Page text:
Embraer Mulls WTO Claim Against Bombardier After Delta Jet DealBy
Brazil company complains ‘too big of a distortion’ in market
Canadian planemaker says sale was in accord with trade rules
Embraer SA, the Brazilian maker of regional jets, may ask the World Trade Organization to probe whether government subsidies enabled Canada’s Bombardier Inc. to offer its C Series aircraft to Delta Air Lines Inc. at below the production cost.
Delta agreed last month to buy at least 75 of Bombardier’s state-of-the-art jetliners, an order valued at $5.6 billion based on list prices. The Canadian planemaker has a $1 billion commitment for investment from Quebec’s government and is negotiating for federal aid as well.
“This causes too big of a distortion in the market,” Paulo Cesar de Souza e Silva, head of Embraer Commercial Aviation, said in an interview at the company’s offices in Sao Paulo. “We are analyzing the situation, looking for more information and already in talks with the Brazilian government.”
Bombardier’s second-quarter results will include an “onerous contract provision” to be recorded as a non-cash charge of $500 million in conjunction with 127 C Series purchase agreements, according to a company filing. The 127 orders include the 75 aircraft that Delta is purchasing, as well as 45 that Air Canada agreed to buy in February.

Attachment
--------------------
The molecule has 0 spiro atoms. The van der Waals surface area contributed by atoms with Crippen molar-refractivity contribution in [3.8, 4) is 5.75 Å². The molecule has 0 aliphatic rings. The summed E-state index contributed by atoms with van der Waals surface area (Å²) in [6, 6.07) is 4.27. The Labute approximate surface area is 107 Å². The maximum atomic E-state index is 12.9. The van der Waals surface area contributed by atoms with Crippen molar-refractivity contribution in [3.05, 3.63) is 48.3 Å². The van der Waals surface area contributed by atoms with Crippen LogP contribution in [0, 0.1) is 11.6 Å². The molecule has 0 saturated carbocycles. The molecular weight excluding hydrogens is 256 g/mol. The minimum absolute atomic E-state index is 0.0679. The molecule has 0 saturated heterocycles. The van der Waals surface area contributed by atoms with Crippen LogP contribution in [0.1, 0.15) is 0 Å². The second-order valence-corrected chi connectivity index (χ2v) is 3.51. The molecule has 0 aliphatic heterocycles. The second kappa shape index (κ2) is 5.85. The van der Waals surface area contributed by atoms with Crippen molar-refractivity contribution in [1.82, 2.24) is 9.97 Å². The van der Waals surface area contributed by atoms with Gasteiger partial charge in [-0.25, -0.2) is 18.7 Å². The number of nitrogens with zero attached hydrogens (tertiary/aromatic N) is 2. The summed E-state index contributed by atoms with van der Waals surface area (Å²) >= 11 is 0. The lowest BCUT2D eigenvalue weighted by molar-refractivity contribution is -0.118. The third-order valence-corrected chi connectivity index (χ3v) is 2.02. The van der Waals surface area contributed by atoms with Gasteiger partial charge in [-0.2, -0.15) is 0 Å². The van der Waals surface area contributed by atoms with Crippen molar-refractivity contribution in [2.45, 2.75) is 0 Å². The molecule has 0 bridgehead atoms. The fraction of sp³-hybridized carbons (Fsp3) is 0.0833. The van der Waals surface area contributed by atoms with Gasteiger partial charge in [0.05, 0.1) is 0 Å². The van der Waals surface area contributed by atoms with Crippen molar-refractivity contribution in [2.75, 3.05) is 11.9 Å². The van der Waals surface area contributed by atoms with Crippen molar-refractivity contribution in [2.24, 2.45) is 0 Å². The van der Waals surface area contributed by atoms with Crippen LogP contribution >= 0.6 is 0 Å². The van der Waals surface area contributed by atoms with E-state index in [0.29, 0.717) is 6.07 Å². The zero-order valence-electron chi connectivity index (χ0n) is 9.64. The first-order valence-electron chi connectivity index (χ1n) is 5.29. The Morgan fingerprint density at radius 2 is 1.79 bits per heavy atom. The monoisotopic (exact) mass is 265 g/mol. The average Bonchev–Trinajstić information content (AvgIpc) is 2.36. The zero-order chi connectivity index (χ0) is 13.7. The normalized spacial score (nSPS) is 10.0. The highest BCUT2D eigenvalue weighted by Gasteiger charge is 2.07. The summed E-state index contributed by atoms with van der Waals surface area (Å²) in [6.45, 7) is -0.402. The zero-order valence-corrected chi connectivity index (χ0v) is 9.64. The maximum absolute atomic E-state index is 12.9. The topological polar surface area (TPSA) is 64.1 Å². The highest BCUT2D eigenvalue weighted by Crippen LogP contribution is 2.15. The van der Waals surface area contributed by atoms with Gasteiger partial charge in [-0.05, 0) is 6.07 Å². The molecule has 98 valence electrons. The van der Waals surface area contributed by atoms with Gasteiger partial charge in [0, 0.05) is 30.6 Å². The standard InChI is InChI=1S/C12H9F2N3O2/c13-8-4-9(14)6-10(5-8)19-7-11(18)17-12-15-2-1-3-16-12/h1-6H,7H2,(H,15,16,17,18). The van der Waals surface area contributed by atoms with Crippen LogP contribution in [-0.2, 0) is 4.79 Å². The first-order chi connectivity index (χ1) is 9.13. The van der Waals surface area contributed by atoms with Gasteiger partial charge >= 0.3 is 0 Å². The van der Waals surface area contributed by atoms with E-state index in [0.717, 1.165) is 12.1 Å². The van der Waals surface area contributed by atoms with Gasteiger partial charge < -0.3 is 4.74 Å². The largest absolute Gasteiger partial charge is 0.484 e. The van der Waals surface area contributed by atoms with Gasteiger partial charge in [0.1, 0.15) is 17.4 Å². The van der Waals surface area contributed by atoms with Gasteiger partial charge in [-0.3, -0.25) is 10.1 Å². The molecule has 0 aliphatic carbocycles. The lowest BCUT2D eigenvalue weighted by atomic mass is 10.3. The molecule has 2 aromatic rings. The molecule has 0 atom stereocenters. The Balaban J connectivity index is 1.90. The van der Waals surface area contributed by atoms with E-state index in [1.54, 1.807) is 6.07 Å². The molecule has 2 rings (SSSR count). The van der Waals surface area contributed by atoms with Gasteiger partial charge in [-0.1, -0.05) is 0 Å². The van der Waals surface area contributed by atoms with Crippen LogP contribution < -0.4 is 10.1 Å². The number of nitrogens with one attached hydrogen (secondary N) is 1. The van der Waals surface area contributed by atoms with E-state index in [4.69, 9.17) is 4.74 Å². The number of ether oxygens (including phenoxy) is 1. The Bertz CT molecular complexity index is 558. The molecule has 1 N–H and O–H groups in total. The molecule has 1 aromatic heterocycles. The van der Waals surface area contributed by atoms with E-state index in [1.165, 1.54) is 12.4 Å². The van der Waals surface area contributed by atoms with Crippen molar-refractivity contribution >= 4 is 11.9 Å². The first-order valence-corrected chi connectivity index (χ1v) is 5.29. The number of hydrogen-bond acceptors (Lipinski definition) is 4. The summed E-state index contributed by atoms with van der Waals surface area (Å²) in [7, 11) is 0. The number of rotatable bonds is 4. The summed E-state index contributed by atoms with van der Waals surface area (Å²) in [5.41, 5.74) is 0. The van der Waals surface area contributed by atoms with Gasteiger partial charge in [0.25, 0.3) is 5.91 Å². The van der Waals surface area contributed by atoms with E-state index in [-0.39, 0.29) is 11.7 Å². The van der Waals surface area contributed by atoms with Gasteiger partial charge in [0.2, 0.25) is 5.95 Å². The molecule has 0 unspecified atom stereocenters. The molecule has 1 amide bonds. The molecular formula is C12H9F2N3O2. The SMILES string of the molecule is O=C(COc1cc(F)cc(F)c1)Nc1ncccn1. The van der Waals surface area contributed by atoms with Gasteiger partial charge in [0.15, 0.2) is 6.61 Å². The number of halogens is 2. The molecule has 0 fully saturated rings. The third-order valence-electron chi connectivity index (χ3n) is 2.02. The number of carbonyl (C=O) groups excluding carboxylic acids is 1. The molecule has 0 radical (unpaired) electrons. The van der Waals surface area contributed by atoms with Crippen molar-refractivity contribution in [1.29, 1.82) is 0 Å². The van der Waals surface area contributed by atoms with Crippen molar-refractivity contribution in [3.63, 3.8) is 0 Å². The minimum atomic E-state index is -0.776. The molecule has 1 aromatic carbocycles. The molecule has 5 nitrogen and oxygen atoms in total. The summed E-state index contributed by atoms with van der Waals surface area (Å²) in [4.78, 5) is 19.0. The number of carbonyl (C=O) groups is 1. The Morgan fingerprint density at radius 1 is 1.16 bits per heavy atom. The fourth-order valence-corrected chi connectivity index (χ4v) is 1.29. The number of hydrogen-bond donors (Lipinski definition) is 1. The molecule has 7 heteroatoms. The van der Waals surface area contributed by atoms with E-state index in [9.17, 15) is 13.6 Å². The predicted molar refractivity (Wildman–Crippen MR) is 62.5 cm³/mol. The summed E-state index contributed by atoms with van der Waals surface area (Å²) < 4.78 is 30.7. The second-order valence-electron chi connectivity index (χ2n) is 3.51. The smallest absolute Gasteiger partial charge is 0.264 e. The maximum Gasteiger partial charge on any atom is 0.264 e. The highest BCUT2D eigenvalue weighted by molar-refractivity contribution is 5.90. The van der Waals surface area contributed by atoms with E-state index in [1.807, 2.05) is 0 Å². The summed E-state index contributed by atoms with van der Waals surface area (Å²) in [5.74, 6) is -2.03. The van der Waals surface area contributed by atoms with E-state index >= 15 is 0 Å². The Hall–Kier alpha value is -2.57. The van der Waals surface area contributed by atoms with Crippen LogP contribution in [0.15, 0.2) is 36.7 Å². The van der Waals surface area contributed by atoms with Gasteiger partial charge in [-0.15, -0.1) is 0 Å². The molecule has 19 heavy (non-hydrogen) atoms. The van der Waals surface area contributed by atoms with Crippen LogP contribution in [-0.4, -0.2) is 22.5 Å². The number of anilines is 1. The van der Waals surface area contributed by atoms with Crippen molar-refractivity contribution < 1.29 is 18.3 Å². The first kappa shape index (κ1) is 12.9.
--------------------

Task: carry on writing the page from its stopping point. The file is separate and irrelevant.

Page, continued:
“This shows Bombardier aggressiveness and raises suspicions that Bombardier offered its CS100 for a price below cost,” Souza e Silva said. “It’s too hard to compete with the government of Canada.”
Bombardier is compliant with all trade rules and its accounting provisions and cash needs are following a five-year plan announced in November, said Marianella de la Barrera, a company spokeswoman.
Similar to Boeing Co. and other planemakers, Bombardier will incur losses during the early production of the C Series because of startup costs. The factory will follow a normal learning curve and become more efficient over time and as volume increases, de la Barrera said.
Bombardier hasn’t received any funds yet from the government of Quebec and the company hasn’t even gotten a commitment from Canada’s federal government.
“Even if or when we conclude agreements with C Series investments from governments, we fully expect those to be in compliance as well,” de la Barrera said.
Bombardier’s sales to Delta and Air Canada were “likely below cost in an attempt to build momentum,” George Ferguson, senior air transport analyst at Bloomberg Intelligence, wrote in a research note last week.
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